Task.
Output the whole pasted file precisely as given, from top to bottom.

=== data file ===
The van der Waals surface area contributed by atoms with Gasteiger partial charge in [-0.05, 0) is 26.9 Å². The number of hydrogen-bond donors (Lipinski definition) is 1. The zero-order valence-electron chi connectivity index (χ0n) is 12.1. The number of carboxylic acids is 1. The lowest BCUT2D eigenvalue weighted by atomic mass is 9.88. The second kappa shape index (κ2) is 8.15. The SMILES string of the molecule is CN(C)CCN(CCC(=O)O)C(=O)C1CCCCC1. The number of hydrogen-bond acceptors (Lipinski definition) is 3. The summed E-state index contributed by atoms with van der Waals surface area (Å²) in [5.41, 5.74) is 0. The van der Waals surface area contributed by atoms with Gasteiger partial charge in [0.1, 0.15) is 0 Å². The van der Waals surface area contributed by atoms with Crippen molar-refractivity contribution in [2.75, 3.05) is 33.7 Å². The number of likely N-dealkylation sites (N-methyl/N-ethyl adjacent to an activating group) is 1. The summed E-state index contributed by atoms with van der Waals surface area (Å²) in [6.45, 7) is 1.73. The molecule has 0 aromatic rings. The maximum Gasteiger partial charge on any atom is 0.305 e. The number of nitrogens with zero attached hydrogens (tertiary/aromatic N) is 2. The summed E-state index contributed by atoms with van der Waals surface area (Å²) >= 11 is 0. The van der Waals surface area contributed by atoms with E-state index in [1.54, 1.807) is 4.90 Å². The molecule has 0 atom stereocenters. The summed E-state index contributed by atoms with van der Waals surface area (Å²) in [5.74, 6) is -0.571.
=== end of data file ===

The van der Waals surface area contributed by atoms with Gasteiger partial charge in [-0.05, 0) is 26.9 Å². The number of hydrogen-bond donors (Lipinski definition) is 1. The zero-order valence-electron chi connectivity index (χ0n) is 12.1. The number of carboxylic acids is 1. The lowest BCUT2D eigenvalue weighted by atomic mass is 9.88. The second kappa shape index (κ2) is 8.15. The SMILES string of the molecule is CN(C)CCN(CCC(=O)O)C(=O)C1CCCCC1. The number of hydrogen-bond acceptors (Lipinski definition) is 3. The summed E-state index contributed by atoms with van der Waals surface area (Å²) in [5.41, 5.74) is 0. The van der Waals surface area contributed by atoms with Gasteiger partial charge in [0.1, 0.15) is 0 Å². The van der Waals surface area contributed by atoms with Crippen molar-refractivity contribution in [2.75, 3.05) is 33.7 Å². The number of likely N-dealkylation sites (N-methyl/N-ethyl adjacent to an activating group) is 1. The summed E-state index contributed by atoms with van der Waals surface area (Å²) in [6.45, 7) is 1.73. The molecule has 0 aromatic rings. The maximum Gasteiger partial charge on any atom is 0.305 e. The number of nitrogens with zero attached hydrogens (tertiary/aromatic N) is 2. The summed E-state index contributed by atoms with van der Waals surface area (Å²) >= 11 is 0. The van der Waals surface area contributed by atoms with E-state index in [1.54, 1.807) is 4.90 Å². The molecule has 0 atom stereocenters. The summed E-state index contributed by atoms with van der Waals surface area (Å²) in [5.74, 6) is -0.571.